David G. Browning, 139 Old North Road, Kingston, RI 02881 firstname.lastname@example.org
Peter M. Scheifele, Dept. of Communication Science, Univ. of Cincinnati, Cincinnati, OH 45267
A bleat is usually defined as the cry of a sheep or goat but they are just two voices in a large worldwide animal chorus that we are just starting to understand.
A bleat is a simple short burst of sound comprised of harmonic tones. It is easily voiced by young or small animals, who are the majority of the bleaters. From deer to polar bears; muskoxen to sea lions, the young bleats produce a sound of enough character to allow easy detection and possible identification by concerned mothers. As these animals mature usually their voices shift lower, longer, and louder and a vocabulary of other vocalizations are developed.
But for some notable exceptions this is not the case. For example, sheep and goats retain their bleating structure as their principal vocalization through adulthood – hence bleating is usually associated with them. Their bleats have been the most studied and show a characteristic varietal structure and at least a limited ability for maternal recognition of specific individuals.
For another example, at least four small varieties of toad, such as the Australian Bleating Toad and in America, the Eastern Narrow Mouthed Toad are strong bleaters through their entire life. Bleats provide them a signature signal that carries in the night and is easily repeatable and sustainable. But why these four amphibians? Our lack of an answer speaks to our still limited knowledge of the vast field of animal communication.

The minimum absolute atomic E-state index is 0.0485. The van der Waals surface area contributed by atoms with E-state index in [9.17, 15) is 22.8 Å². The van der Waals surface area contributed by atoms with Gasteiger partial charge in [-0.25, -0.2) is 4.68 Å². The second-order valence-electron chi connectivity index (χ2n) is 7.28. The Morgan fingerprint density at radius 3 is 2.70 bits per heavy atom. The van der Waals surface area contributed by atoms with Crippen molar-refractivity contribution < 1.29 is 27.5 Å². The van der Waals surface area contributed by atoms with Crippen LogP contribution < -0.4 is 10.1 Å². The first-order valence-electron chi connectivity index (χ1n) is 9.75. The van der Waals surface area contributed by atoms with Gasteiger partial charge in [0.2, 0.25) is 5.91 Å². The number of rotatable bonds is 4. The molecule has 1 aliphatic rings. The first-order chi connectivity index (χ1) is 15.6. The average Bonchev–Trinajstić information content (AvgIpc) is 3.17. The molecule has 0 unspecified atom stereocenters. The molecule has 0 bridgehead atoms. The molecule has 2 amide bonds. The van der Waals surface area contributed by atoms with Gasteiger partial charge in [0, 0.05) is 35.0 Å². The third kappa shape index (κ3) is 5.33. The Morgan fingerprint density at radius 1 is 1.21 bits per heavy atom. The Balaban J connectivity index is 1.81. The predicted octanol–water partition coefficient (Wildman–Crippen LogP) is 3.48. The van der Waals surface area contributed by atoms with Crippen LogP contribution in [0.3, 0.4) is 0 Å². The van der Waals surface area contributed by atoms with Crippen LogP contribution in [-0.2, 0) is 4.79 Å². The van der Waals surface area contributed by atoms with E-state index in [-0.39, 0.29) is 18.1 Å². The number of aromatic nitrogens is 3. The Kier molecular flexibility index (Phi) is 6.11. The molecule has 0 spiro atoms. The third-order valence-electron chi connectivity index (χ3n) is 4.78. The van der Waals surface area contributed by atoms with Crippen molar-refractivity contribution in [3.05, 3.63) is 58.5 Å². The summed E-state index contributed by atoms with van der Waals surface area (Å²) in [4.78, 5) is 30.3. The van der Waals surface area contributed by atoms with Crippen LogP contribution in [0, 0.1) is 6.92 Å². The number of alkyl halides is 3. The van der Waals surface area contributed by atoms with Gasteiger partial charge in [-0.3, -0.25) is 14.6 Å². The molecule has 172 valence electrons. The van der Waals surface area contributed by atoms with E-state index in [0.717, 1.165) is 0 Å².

Perhaps most interestingly, the Giant Panda retains bleating while developing a complex mix of other vocalizations. It is probably the case that in the visually challenging environment of a dense bamboo thicket they must retain all possible vocal tools to communicate. Researchers link their bleating to male size and female age.
In summary, bleating is an important aspect of youth for many animals; for some it is the principal vocalization for life; and, for a few, a retained tool among many.